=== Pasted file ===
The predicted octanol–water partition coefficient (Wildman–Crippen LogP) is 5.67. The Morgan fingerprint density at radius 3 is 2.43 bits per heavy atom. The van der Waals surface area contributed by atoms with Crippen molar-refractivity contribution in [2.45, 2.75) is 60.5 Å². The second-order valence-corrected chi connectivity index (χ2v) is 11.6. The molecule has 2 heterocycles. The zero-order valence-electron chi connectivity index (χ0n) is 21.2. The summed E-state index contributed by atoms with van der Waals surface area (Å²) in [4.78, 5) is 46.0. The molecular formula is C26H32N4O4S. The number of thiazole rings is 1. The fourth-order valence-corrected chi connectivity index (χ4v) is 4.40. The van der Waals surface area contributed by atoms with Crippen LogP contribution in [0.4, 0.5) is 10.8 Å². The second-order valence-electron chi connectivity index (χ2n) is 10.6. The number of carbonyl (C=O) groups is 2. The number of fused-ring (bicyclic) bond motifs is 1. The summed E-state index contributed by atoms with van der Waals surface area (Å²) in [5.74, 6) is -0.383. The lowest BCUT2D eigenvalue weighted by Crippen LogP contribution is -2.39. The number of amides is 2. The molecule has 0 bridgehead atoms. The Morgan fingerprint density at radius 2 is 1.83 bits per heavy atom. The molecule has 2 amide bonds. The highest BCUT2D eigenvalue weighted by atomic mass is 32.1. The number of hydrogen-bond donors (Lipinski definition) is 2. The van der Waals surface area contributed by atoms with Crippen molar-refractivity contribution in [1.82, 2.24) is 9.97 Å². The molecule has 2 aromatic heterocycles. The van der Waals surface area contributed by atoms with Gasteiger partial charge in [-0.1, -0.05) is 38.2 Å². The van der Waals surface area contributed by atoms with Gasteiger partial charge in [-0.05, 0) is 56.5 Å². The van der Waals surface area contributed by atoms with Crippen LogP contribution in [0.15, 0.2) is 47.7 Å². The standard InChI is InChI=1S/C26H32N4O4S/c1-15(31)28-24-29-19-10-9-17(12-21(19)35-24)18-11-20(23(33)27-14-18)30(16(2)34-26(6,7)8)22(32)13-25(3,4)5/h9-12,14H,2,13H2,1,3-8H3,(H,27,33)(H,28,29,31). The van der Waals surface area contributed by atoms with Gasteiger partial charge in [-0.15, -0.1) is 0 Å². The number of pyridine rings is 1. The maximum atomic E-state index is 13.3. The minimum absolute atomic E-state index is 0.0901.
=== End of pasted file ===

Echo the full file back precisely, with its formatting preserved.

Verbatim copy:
The predicted octanol–water partition coefficient (Wildman–Crippen LogP) is 5.67. The Morgan fingerprint density at radius 3 is 2.43 bits per heavy atom. The van der Waals surface area contributed by atoms with Crippen molar-refractivity contribution in [2.45, 2.75) is 60.5 Å². The second-order valence-corrected chi connectivity index (χ2v) is 11.6. The molecule has 2 heterocycles. The zero-order valence-electron chi connectivity index (χ0n) is 21.2. The summed E-state index contributed by atoms with van der Waals surface area (Å²) in [4.78, 5) is 46.0. The molecular formula is C26H32N4O4S. The number of thiazole rings is 1. The fourth-order valence-corrected chi connectivity index (χ4v) is 4.40. The van der Waals surface area contributed by atoms with Crippen LogP contribution in [0.4, 0.5) is 10.8 Å². The second-order valence-electron chi connectivity index (χ2n) is 10.6. The number of carbonyl (C=O) groups is 2. The number of fused-ring (bicyclic) bond motifs is 1. The summed E-state index contributed by atoms with van der Waals surface area (Å²) in [5.74, 6) is -0.383. The lowest BCUT2D eigenvalue weighted by Crippen LogP contribution is -2.39. The number of amides is 2. The molecule has 0 bridgehead atoms. The Morgan fingerprint density at radius 2 is 1.83 bits per heavy atom. The molecule has 2 amide bonds. The highest BCUT2D eigenvalue weighted by atomic mass is 32.1. The number of hydrogen-bond donors (Lipinski definition) is 2. The van der Waals surface area contributed by atoms with Crippen molar-refractivity contribution in [1.82, 2.24) is 9.97 Å². The molecule has 2 aromatic heterocycles. The van der Waals surface area contributed by atoms with Gasteiger partial charge in [-0.1, -0.05) is 38.2 Å². The van der Waals surface area contributed by atoms with Gasteiger partial charge in [-0.05, 0) is 56.5 Å². The van der Waals surface area contributed by atoms with Crippen LogP contribution in [0.15, 0.2) is 47.7 Å². The standard InChI is InChI=1S/C26H32N4O4S/c1-15(31)28-24-29-19-10-9-17(12-21(19)35-24)18-11-20(23(33)27-14-18)30(16(2)34-26(6,7)8)22(32)13-25(3,4)5/h9-12,14H,2,13H2,1,3-8H3,(H,27,33)(H,28,29,31). The van der Waals surface area contributed by atoms with Gasteiger partial charge in [-0.15, -0.1) is 0 Å². The number of pyridine rings is 1. The maximum atomic E-state index is 13.3. The minimum absolute atomic E-state index is 0.0901.